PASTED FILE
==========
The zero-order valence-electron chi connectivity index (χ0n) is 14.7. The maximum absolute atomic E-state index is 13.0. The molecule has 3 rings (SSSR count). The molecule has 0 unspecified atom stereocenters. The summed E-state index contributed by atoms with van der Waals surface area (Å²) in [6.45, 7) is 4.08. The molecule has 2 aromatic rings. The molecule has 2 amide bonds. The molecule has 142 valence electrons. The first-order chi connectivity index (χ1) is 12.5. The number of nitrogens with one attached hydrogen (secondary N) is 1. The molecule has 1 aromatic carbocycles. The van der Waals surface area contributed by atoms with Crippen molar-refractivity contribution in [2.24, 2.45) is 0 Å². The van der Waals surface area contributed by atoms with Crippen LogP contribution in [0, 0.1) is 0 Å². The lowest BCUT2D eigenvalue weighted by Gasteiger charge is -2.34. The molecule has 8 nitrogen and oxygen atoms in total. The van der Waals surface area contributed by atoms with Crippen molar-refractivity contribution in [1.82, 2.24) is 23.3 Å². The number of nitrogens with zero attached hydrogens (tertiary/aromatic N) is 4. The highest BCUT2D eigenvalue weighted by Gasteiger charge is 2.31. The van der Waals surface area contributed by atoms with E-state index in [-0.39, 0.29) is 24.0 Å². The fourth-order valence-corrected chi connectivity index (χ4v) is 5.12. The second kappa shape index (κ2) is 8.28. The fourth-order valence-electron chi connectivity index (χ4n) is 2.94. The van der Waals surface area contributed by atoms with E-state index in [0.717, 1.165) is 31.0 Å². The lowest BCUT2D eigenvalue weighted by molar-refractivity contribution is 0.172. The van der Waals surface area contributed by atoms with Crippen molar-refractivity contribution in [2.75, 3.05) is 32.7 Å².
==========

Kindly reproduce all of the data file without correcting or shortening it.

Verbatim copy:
The zero-order valence-electron chi connectivity index (χ0n) is 14.7. The maximum absolute atomic E-state index is 13.0. The molecule has 3 rings (SSSR count). The molecule has 0 unspecified atom stereocenters. The summed E-state index contributed by atoms with van der Waals surface area (Å²) in [6.45, 7) is 4.08. The molecule has 2 aromatic rings. The molecule has 2 amide bonds. The molecule has 142 valence electrons. The first-order chi connectivity index (χ1) is 12.5. The number of nitrogens with one attached hydrogen (secondary N) is 1. The molecule has 1 aromatic carbocycles. The van der Waals surface area contributed by atoms with Crippen molar-refractivity contribution in [2.24, 2.45) is 0 Å². The van der Waals surface area contributed by atoms with Crippen LogP contribution in [0, 0.1) is 0 Å². The lowest BCUT2D eigenvalue weighted by Gasteiger charge is -2.34. The molecule has 8 nitrogen and oxygen atoms in total. The van der Waals surface area contributed by atoms with Crippen molar-refractivity contribution in [1.82, 2.24) is 23.3 Å². The number of nitrogens with zero attached hydrogens (tertiary/aromatic N) is 4. The highest BCUT2D eigenvalue weighted by Gasteiger charge is 2.31. The van der Waals surface area contributed by atoms with E-state index in [-0.39, 0.29) is 24.0 Å². The fourth-order valence-corrected chi connectivity index (χ4v) is 5.12. The second kappa shape index (κ2) is 8.28. The fourth-order valence-electron chi connectivity index (χ4n) is 2.94. The van der Waals surface area contributed by atoms with E-state index in [0.717, 1.165) is 31.0 Å². The lowest BCUT2D eigenvalue weighted by molar-refractivity contribution is 0.172. The van der Waals surface area contributed by atoms with Crippen molar-refractivity contribution in [2.75, 3.05) is 32.7 Å².